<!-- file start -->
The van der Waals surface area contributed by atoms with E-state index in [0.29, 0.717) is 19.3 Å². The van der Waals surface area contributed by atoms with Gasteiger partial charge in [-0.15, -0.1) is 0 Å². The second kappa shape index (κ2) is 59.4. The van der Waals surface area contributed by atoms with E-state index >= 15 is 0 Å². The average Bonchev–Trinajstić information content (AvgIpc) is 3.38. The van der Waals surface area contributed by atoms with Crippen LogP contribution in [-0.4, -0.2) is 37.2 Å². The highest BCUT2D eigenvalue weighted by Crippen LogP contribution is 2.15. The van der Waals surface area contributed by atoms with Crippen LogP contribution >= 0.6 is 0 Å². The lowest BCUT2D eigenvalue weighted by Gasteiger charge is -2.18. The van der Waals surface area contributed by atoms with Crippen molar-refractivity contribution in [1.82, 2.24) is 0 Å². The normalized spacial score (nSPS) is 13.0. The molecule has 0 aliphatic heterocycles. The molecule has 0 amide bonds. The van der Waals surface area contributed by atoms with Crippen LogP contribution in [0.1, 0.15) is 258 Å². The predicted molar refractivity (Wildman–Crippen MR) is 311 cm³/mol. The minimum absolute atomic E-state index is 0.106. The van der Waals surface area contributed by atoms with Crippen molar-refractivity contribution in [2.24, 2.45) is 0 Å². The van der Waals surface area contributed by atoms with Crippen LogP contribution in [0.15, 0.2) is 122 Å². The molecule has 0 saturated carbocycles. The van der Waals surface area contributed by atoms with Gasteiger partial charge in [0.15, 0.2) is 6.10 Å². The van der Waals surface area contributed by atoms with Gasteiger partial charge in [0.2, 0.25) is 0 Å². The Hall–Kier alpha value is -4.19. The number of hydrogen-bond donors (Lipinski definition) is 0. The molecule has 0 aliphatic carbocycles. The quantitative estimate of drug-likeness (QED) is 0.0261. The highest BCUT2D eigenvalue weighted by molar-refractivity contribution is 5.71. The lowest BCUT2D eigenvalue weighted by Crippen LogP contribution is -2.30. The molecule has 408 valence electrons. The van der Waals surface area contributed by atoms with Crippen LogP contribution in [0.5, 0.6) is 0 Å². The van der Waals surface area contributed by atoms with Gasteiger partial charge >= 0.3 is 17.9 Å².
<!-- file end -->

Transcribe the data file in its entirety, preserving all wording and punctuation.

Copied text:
The van der Waals surface area contributed by atoms with E-state index in [0.29, 0.717) is 19.3 Å². The van der Waals surface area contributed by atoms with Gasteiger partial charge in [-0.15, -0.1) is 0 Å². The second kappa shape index (κ2) is 59.4. The van der Waals surface area contributed by atoms with E-state index >= 15 is 0 Å². The average Bonchev–Trinajstić information content (AvgIpc) is 3.38. The van der Waals surface area contributed by atoms with Crippen LogP contribution in [-0.4, -0.2) is 37.2 Å². The highest BCUT2D eigenvalue weighted by Crippen LogP contribution is 2.15. The van der Waals surface area contributed by atoms with Crippen LogP contribution >= 0.6 is 0 Å². The lowest BCUT2D eigenvalue weighted by Gasteiger charge is -2.18. The van der Waals surface area contributed by atoms with Crippen molar-refractivity contribution in [1.82, 2.24) is 0 Å². The normalized spacial score (nSPS) is 13.0. The molecule has 0 aliphatic heterocycles. The molecule has 0 amide bonds. The van der Waals surface area contributed by atoms with Crippen LogP contribution in [0.1, 0.15) is 258 Å². The predicted molar refractivity (Wildman–Crippen MR) is 311 cm³/mol. The minimum absolute atomic E-state index is 0.106. The van der Waals surface area contributed by atoms with Crippen molar-refractivity contribution in [2.24, 2.45) is 0 Å². The van der Waals surface area contributed by atoms with Crippen LogP contribution in [0.15, 0.2) is 122 Å². The molecule has 0 saturated carbocycles. The van der Waals surface area contributed by atoms with Gasteiger partial charge in [0.15, 0.2) is 6.10 Å². The van der Waals surface area contributed by atoms with Gasteiger partial charge in [0.2, 0.25) is 0 Å². The Hall–Kier alpha value is -4.19. The number of hydrogen-bond donors (Lipinski definition) is 0. The molecule has 0 aliphatic carbocycles. The quantitative estimate of drug-likeness (QED) is 0.0261. The highest BCUT2D eigenvalue weighted by molar-refractivity contribution is 5.71. The lowest BCUT2D eigenvalue weighted by Crippen LogP contribution is -2.30. The molecule has 408 valence electrons. The van der Waals surface area contributed by atoms with Crippen LogP contribution in [0.5, 0.6) is 0 Å². The van der Waals surface area contributed by atoms with Gasteiger partial charge >= 0.3 is 17.9 Å².